Unlocking the World

Travel to Ireland during Covid-19: What you need to know before you go

CNN StaffUpdated 10th January 2022
Cliffs of Moher (Clare): Perhaps Ireland's most famous attraction, the 214-meter-tall Cliffs of Moher attract around a million visitors each year. It's on the southwest edge of the Burren region.
(CNN) — If you're planning to travel to Ireland, here's what you'll need to know and expect if you want to visit during the Covid-19 pandemic.

The basics

Ireland had one of Europe's harshest lockdowns throughout much of the pandemic, but with the arrival of the Omicron variant, Covid-19 infections are currently at their all-time peak.
The Irish Tourism Industry Confederation estimates the country's tourism and hospitality industries have so far lost €12.2 billion as a result of Covid-19.
Northern Ireland operates under separate Covid restrictions, which you can read about in our UK guide.

Who can go

Travelers arriving from all overseas countries are subject to the same Covid-19 testing requirements (see below).

What are the restrictions?

Document checks apply to all people aged 11 and over arriving at Irish airports and ferry terminals from outside the island.
All arrivals to Ireland must complete a Passenger Locator Form. Fianna Fáil, the ruling party led by Taoiseach Micheál Martin, has tweeted that, from January 6, people who are vaccinated or recovered from Covid-19 need only present a valid Digital Covid Certificate "or other acceptable proof."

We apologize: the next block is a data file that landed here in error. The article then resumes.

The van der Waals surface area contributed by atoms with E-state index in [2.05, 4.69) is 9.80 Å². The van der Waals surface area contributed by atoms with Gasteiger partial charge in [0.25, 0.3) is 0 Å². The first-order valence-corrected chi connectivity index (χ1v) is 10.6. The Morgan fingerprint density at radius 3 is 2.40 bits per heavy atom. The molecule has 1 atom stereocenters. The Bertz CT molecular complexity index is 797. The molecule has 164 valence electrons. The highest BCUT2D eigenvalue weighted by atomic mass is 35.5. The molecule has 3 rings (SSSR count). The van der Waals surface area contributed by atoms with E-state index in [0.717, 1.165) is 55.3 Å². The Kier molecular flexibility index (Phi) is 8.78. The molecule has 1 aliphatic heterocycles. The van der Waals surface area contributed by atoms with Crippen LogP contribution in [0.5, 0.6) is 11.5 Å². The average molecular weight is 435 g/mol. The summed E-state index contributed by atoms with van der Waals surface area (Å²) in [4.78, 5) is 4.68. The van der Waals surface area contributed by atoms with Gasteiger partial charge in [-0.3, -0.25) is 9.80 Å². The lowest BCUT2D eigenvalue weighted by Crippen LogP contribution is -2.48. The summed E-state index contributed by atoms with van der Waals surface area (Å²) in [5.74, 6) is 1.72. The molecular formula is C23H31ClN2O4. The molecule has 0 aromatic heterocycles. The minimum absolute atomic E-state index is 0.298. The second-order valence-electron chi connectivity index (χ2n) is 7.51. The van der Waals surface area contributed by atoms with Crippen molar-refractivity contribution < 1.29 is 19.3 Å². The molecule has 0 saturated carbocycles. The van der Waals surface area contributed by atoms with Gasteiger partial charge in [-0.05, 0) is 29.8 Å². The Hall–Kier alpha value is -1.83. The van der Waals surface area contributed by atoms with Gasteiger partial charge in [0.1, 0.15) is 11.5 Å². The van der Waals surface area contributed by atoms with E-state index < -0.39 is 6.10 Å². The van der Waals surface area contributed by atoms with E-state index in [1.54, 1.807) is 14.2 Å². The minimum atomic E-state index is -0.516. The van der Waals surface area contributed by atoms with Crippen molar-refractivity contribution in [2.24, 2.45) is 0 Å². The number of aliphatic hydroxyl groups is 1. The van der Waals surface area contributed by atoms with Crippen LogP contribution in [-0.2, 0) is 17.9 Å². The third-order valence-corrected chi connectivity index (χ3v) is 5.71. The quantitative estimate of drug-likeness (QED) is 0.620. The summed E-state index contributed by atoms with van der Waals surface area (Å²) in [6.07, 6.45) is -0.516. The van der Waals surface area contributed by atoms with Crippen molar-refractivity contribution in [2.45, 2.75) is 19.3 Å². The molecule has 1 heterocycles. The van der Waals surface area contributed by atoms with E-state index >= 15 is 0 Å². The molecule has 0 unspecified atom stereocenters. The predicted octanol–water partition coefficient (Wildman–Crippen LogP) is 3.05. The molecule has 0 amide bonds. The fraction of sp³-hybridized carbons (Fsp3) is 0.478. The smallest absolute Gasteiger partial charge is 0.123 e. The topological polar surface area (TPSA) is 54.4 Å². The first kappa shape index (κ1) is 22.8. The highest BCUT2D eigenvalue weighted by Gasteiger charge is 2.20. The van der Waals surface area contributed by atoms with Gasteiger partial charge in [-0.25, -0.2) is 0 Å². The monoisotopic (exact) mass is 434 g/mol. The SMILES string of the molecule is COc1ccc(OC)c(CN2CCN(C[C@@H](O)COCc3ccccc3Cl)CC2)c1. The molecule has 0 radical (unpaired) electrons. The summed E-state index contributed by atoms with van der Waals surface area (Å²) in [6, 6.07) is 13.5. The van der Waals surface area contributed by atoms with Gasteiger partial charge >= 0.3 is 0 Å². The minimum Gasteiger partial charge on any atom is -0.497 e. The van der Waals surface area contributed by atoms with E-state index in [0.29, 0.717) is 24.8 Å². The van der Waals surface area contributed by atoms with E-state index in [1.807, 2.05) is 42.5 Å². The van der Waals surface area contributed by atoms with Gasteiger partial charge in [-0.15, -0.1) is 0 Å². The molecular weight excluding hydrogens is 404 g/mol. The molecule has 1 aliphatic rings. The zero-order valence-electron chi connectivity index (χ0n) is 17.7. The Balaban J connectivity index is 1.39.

Travelers not vaccinated or recovered will need a negative RT-PCR test done no more than 72 hours before their arrival.
For more details on acceptable proofs of vaccination or recovery and of preferred vaccines, read the latest guidance on the Irish government website.

What's the Covid situation?

As in much of Europe, the Omicron variant is behind a recent sharp rise in cases in Ireland. As of January 10, there have been 978,104 cases and 5,952 deaths. Nearly 78% of the population has been fully vaccinated, according to the Johns Hopkins Coronavirus Resource Center.

What's on offer

The wild coasts of Cork and Kerry, the rugged beauty of Connemara and Donegal and the cultural hub of Dublin. Ireland has long held travelers' imaginations captive, with tales of its history, its great literature and Celtic myths an endless source of fascination.
Sure, you can enjoy a few pints in one of its classic pubs, but with so much to explore, Ireland is as much a place to indulge in the great outdoors as it is to enjoy the craic.

What can visitors expect?

In response to the rise of the Omicron variant, Ireland has introduced strict new measures.
All restaurants and bars, excluding takeaways or delivery services, must close at 8 p.m., and no indoor events may be held after this time. This curfew will be in place until at least January 30, 2022.
To access indoor service at hospitality venues, you must present proof that you have been fully vaccinated or recovered from Covid-19 in the last six months (along with ID).
Find out more about the current restrictions here.

Useful links

Our latest coverage

Working out your itinerary? Check out these 32 beautiful reasons to visit.
A dolphin's decades-long stay in the town of Dingle was a huge tourist pull for southwest Ireland. One year after his disappearance, a memorial service for Fungie was held.
Dublin, meanwhile, remains one of Europe's best destinations for a city break. And while a sea bridge to Scotland has recently been rejected, you can always test your head for heights on the footbridge at Mizen Head, the most southwesterly point on the island of Ireland.